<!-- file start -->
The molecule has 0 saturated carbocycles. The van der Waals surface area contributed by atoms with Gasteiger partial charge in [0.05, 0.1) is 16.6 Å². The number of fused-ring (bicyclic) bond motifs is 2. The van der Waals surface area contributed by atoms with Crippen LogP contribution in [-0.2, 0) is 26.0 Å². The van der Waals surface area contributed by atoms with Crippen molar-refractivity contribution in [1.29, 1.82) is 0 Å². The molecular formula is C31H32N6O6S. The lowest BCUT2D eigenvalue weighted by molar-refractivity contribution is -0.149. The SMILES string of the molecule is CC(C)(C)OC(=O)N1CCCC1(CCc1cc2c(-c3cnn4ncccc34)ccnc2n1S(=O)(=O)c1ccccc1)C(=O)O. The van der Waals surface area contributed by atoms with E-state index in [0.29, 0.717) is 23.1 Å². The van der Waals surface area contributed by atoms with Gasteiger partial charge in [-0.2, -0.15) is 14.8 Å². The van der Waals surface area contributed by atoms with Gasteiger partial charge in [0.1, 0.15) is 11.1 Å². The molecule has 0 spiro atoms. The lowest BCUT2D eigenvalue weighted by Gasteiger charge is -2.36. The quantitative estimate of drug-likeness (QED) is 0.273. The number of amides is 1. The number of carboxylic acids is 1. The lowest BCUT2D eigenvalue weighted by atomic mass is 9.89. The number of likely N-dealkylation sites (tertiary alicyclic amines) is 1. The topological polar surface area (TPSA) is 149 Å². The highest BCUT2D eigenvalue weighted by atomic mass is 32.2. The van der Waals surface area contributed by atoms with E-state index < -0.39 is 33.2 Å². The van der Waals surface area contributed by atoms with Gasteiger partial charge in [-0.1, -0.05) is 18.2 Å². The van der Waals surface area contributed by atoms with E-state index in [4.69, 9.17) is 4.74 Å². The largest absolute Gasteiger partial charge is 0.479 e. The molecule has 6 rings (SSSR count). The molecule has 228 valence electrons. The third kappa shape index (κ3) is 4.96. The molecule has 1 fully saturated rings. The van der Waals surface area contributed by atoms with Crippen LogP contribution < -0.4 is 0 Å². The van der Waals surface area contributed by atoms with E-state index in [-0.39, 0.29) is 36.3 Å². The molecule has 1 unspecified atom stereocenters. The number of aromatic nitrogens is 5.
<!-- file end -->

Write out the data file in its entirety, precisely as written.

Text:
The molecule has 0 saturated carbocycles. The van der Waals surface area contributed by atoms with Gasteiger partial charge in [0.05, 0.1) is 16.6 Å². The number of fused-ring (bicyclic) bond motifs is 2. The van der Waals surface area contributed by atoms with Crippen LogP contribution in [-0.2, 0) is 26.0 Å². The van der Waals surface area contributed by atoms with Crippen molar-refractivity contribution in [1.29, 1.82) is 0 Å². The molecular formula is C31H32N6O6S. The lowest BCUT2D eigenvalue weighted by molar-refractivity contribution is -0.149. The SMILES string of the molecule is CC(C)(C)OC(=O)N1CCCC1(CCc1cc2c(-c3cnn4ncccc34)ccnc2n1S(=O)(=O)c1ccccc1)C(=O)O. The van der Waals surface area contributed by atoms with E-state index in [0.29, 0.717) is 23.1 Å². The van der Waals surface area contributed by atoms with Gasteiger partial charge in [-0.2, -0.15) is 14.8 Å². The van der Waals surface area contributed by atoms with Gasteiger partial charge in [0.1, 0.15) is 11.1 Å². The molecule has 0 spiro atoms. The lowest BCUT2D eigenvalue weighted by Gasteiger charge is -2.36. The quantitative estimate of drug-likeness (QED) is 0.273. The number of amides is 1. The number of carboxylic acids is 1. The lowest BCUT2D eigenvalue weighted by atomic mass is 9.89. The number of likely N-dealkylation sites (tertiary alicyclic amines) is 1. The topological polar surface area (TPSA) is 149 Å². The highest BCUT2D eigenvalue weighted by atomic mass is 32.2. The van der Waals surface area contributed by atoms with E-state index < -0.39 is 33.2 Å². The van der Waals surface area contributed by atoms with Gasteiger partial charge in [-0.1, -0.05) is 18.2 Å². The van der Waals surface area contributed by atoms with E-state index in [4.69, 9.17) is 4.74 Å². The largest absolute Gasteiger partial charge is 0.479 e. The molecule has 6 rings (SSSR count). The molecule has 228 valence electrons. The third kappa shape index (κ3) is 4.96. The molecule has 1 fully saturated rings. The van der Waals surface area contributed by atoms with Crippen LogP contribution < -0.4 is 0 Å². The van der Waals surface area contributed by atoms with E-state index in [-0.39, 0.29) is 36.3 Å². The molecule has 1 unspecified atom stereocenters. The number of aromatic nitrogens is 5.